Vixx: I just kind of recently got into industrial over the past five years. Before that I was into metal and I went to a lot of metal shows pretty early on so for me kind of some of my influences were Motograter who did some awesome stuff with saws and Slipknot who were just banging on everything. You kind of get a little bit of that with our live performance now. I play on a big oil barrel. I do percussion on that and then I also have a angle grinder that I shoot sparks off of.

Steven: We’re working on interpreting some more strange percussion and the use of more power tools. Things that shoot sparks – things that make noise – I love all these things. I think they make for a good show.

rock electronic band axis

Brian: What can we expect to see at a live gig? I think you just covered that but give us some more.

Steven: We try to keep it as energetic as possible. It kind of depends on what show. We’re pretty versatile in that like I said earlier the E.P. is very gritty – it’s very energetic and electronic and then the album is much more well electronic rock oriented. So the live shows at any given time depending on who we’re playing with or where we’re playing – we can play songs from either genre or mix it up. We usually try to keep it pretty energetic – sometimes emotional. Like I said, we like to bring crazy stuff up on stage and see what can we do with it.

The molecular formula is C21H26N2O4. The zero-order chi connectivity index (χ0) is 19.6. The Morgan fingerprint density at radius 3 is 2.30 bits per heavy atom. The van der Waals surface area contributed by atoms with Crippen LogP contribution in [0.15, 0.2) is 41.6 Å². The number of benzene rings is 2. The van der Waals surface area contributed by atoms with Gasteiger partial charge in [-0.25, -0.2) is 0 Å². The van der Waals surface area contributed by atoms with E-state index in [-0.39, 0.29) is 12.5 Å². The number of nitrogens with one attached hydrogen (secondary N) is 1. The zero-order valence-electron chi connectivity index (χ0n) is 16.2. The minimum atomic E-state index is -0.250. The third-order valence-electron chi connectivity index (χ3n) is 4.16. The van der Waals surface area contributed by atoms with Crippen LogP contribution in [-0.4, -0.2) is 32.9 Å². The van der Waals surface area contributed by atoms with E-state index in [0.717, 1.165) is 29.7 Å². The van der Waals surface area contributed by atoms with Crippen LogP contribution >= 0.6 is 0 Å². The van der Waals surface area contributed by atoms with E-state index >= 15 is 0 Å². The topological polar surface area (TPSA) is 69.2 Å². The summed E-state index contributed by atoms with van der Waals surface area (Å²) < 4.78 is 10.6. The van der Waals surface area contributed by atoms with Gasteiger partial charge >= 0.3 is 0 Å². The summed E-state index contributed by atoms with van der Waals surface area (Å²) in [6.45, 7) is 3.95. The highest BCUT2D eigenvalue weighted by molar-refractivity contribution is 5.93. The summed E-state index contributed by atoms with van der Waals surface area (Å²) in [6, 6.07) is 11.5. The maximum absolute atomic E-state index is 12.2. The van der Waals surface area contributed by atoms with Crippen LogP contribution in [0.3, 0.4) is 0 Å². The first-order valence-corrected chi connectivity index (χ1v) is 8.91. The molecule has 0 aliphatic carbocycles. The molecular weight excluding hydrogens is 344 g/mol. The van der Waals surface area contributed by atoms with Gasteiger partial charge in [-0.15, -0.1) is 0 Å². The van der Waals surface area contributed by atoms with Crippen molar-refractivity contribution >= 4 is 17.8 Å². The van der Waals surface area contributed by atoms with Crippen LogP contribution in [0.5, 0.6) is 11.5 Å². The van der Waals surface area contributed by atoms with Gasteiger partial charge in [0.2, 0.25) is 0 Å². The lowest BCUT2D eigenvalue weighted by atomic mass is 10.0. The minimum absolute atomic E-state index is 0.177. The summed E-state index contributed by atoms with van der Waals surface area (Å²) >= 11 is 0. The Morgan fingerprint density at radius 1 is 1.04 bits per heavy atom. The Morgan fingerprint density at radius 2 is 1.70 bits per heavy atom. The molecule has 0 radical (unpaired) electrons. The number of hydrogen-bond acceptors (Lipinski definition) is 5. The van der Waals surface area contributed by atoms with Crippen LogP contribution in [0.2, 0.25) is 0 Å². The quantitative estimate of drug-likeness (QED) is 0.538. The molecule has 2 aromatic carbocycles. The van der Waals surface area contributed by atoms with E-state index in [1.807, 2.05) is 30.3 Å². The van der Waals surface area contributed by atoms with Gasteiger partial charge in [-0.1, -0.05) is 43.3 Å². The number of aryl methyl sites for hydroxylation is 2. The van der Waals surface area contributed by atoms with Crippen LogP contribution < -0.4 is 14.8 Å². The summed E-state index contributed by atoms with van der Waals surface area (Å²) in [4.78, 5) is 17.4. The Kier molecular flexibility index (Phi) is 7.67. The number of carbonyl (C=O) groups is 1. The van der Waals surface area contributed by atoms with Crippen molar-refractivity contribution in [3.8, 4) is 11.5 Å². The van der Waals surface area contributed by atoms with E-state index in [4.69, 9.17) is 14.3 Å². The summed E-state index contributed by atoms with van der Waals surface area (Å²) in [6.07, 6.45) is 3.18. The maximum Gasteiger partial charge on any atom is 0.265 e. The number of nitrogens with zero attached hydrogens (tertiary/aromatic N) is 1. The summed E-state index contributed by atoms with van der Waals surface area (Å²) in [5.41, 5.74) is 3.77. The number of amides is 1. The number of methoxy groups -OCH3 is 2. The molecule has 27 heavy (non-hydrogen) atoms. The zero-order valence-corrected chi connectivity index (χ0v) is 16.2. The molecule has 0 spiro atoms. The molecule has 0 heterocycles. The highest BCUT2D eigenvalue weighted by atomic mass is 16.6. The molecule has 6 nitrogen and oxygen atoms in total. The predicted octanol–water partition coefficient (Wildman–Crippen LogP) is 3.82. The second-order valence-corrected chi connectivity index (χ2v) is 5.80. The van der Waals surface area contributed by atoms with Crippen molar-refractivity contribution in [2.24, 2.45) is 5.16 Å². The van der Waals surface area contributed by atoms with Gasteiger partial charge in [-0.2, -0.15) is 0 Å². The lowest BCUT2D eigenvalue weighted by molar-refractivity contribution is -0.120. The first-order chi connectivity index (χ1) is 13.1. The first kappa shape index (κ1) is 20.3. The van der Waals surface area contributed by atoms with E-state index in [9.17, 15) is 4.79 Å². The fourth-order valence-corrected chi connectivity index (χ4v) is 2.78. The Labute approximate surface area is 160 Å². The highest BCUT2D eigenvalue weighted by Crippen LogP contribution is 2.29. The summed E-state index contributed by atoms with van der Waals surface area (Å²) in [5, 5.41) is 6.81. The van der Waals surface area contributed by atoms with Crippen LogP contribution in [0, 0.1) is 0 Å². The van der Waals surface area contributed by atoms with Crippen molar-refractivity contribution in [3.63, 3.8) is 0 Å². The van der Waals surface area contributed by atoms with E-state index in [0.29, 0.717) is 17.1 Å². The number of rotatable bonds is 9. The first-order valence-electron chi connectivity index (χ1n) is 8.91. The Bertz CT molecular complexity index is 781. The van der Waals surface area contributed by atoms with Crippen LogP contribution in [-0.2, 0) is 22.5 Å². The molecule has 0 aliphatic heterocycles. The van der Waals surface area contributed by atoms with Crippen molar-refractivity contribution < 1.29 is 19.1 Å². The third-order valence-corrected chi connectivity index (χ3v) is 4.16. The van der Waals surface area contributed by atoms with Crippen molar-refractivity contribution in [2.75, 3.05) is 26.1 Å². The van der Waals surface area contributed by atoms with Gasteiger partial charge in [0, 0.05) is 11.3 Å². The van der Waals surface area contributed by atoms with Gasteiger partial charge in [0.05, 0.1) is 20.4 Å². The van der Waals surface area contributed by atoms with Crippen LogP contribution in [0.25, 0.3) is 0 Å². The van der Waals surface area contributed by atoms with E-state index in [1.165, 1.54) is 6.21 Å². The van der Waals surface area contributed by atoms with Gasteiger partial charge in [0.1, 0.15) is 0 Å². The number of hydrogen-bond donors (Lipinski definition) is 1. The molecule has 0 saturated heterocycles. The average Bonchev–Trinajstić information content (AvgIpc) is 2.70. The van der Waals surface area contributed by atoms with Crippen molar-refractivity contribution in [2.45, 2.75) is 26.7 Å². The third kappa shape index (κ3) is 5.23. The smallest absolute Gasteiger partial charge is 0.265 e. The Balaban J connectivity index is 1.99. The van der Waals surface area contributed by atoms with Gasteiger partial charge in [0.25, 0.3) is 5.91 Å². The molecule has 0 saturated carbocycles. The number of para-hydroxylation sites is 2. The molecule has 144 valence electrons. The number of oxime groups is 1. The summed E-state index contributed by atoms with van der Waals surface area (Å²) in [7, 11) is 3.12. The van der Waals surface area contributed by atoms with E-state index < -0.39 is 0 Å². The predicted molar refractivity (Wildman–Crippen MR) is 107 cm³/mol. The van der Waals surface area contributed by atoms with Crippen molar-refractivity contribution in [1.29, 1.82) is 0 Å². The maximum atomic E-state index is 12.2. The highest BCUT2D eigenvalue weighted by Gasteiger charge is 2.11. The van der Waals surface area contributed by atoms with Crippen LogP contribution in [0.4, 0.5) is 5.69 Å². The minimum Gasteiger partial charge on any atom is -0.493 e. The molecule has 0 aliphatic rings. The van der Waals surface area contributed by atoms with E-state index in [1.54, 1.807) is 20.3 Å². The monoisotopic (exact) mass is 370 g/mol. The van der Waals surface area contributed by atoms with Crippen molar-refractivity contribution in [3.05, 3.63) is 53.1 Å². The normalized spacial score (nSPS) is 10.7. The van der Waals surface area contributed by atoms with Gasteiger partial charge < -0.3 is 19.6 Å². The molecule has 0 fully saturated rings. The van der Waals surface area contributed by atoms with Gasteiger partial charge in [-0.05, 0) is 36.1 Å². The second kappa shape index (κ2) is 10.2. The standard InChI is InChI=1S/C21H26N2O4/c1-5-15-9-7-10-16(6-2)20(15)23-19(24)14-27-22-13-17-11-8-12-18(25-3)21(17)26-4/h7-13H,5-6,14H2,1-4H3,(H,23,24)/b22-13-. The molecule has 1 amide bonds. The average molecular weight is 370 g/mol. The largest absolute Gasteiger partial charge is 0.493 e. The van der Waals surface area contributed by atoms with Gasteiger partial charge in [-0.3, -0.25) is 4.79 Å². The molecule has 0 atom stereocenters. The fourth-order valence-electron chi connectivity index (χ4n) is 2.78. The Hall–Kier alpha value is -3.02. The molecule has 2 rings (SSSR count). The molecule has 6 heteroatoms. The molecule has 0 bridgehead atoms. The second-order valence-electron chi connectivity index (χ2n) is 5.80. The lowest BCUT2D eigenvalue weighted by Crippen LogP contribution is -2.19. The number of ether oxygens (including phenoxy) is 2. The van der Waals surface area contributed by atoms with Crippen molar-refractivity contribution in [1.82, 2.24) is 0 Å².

Vixx: Almost any given point during a song one of us will be on vocals. I bounce back between percussion, keyboard and vocals. Steven’s on guitar and we’re just kind of all over the place bouncing around. I’m playing on different things. We’re just rocking out and having a good time.

Steven: I’m always looking for some way to create some new piece of equipment to bring on stage.

Brian: And next question is my favorite – what’s the craziest thing that ever happened to you at a live performance?

Steven: (asks Vixx) What’s yours?

Vixx: Hm. I know what yours is.

Steven: What’s mine?

Vixx: Whenever Trent broke the angle grinder blade. The one where the dude broke his jaw in the mosh pit.